Towing Wiring for Caravans and Trailers

The information below is provided to assist you with connecting your caravan safely to your car.

The primary problem with all towing electrics is wear and corrosion.

The connections become worn over time and carefully cleaning the connectors will often help with many faults, such as bulbs not working etc. Also ensure that the pins which are split are not closed up by opening them back up gently with a small screwdriver. Do not over stretch them or they will break. The gap should be even for the length of the split.

A good sign of a problem here is blackness on the pins or loose pins where the plastic has partially meted. This is a sign that the pins are not making a good connection and are sparking and hence creating heat which will cause damage to your car and caravan.

If any burn or melting is apparant, the best advice is to replace the plug and the socket together to ensure you get the best connection.


Trailer Wiring Code

There are two general types of connection used by Caravans and Trailers to carry the essential signals from the towing vehicle to the trailer unit. The older units tend to use the 12N and 12S connectors, and the newer caravans and cars are now using the Euro 13 pin (ISO 11446) standard.

The 12N connector carries all the signals needed for a normal trailer (ie indicators, brakes, sidelights etc) and the 12S carries the optional signals for caravans (eg reverse lights, fridge supply, and battery charging).

The new 13 pin Euro Connector also referred to as the ISO11446 connector, ISO 4143-3 connector or the Jaeger connectorhas been in use since 2008 and is now the preferred method of connection.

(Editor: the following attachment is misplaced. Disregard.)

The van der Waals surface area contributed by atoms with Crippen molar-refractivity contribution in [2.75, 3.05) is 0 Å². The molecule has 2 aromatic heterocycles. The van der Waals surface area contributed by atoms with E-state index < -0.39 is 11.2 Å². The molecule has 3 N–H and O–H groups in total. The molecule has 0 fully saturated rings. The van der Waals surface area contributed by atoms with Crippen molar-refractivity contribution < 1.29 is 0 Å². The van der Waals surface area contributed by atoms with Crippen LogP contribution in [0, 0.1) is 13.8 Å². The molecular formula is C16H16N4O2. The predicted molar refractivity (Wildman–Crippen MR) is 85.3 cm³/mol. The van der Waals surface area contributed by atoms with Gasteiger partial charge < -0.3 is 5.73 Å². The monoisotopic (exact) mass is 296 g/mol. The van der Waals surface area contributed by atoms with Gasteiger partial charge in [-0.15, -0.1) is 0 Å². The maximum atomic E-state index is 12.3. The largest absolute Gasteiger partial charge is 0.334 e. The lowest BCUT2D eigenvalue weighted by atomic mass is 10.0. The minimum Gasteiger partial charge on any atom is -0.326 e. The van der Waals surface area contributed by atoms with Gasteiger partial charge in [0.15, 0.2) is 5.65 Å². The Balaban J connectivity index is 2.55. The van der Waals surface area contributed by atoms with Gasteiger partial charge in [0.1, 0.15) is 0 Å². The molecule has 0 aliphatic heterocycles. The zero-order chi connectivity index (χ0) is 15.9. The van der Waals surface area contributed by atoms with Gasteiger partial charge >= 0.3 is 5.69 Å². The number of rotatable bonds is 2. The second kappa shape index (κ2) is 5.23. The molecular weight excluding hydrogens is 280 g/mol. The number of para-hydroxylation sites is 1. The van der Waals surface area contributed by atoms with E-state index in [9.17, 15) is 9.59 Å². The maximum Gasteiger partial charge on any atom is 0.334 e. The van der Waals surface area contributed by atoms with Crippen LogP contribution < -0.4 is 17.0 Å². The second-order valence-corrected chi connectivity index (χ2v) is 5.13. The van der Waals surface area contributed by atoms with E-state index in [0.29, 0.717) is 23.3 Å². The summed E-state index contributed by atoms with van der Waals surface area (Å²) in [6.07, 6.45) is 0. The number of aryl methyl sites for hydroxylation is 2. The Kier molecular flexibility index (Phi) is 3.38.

The Wiring guides below are all based upon the standards, and should help if you need to reconnect new plugs and sockets, but if you have any doubts or questions, please contact your local qualified towbar specialist. If you get any electrical wiring wrong, you can easily create more problems than you had at the start.

12N Wiring Code

Pin Number Wire Colour Function
1 Yellow Left indicator
2 Blue Fog lights
3 White Earth
4 Green Right indicator
5 Brown Side light
6 Red Brake lights
7 Black Side light
12n Trailer Plug

The indicator circuits must have a warning light or sounder so that the driver knows when the indicators on the trailer are working.

12S Wiring Code, pre 1999 (British standardS)

Pin Number Wire Colour Function
1 Yellow Reversing light
2 Blue Battery Charging Via relay in car
3 White Common Return
4 Green Power feed for internal 12v equipment (not fridge)
5 Brown Spare
6 Red Refrigerator (via relay in car)
7 Black Spare
12s Trailer Plug

The auxiliary battery charger and refrigerator must be fed via a relay to prevent the vehicle battery from being discharged.

12S Wiring Code, post 1999 (European standardS)

Pin Number Wire Colour Function
1 Yellow Reversing light
2 Blue Spare
3 White Return for circuits connected to Pin 4
4 Green Power feed for internal 12v equipment or to charge caravan battery via a relay in the caravan (not fridge)
5 Brown Spare
6 Red Refrigerator (via relay in car)
7 Black Return for circuit connected to Pin 6
12s Trailer Plug

Important. The earth returns must not be connected together each must be run separately back to the car body earth.

The 12s socket must be wired in a minimum of 2.5mm² cable, throughout the cables length.

Euro 13 Pin Connector (ISO 11446 Standard)

Pin Number Wire Colour Function
1 Yellow Left hand indicator
2 Blue Rear fog light
3 White Common return for Pins 1,2 and 4-8
4 Green Right hand indicator
5 Brown Right hand rear position and end outside light and rear registration plate
6 Red Stop lights
7 Black Left hand rear position and end outline light and rear registration plate
8 Pink Reversing light
9 Orange Continuous power supply
10 Grey Power supply controlled by ignition
11 White/Black Common return for Pins 10
12 No allocation Spare
13 White/Green Common return for Pin 9
Euro 13pin Trailer Plug


Please Note: These wiring codes have been prepared with the greatest care and as far a we are aware they are correct however the British Caravanners Club and it's representatives cannot be held responsible for incidents arising from using these wiring codes. If you are unsure about anything please contact an approved caravan service centre.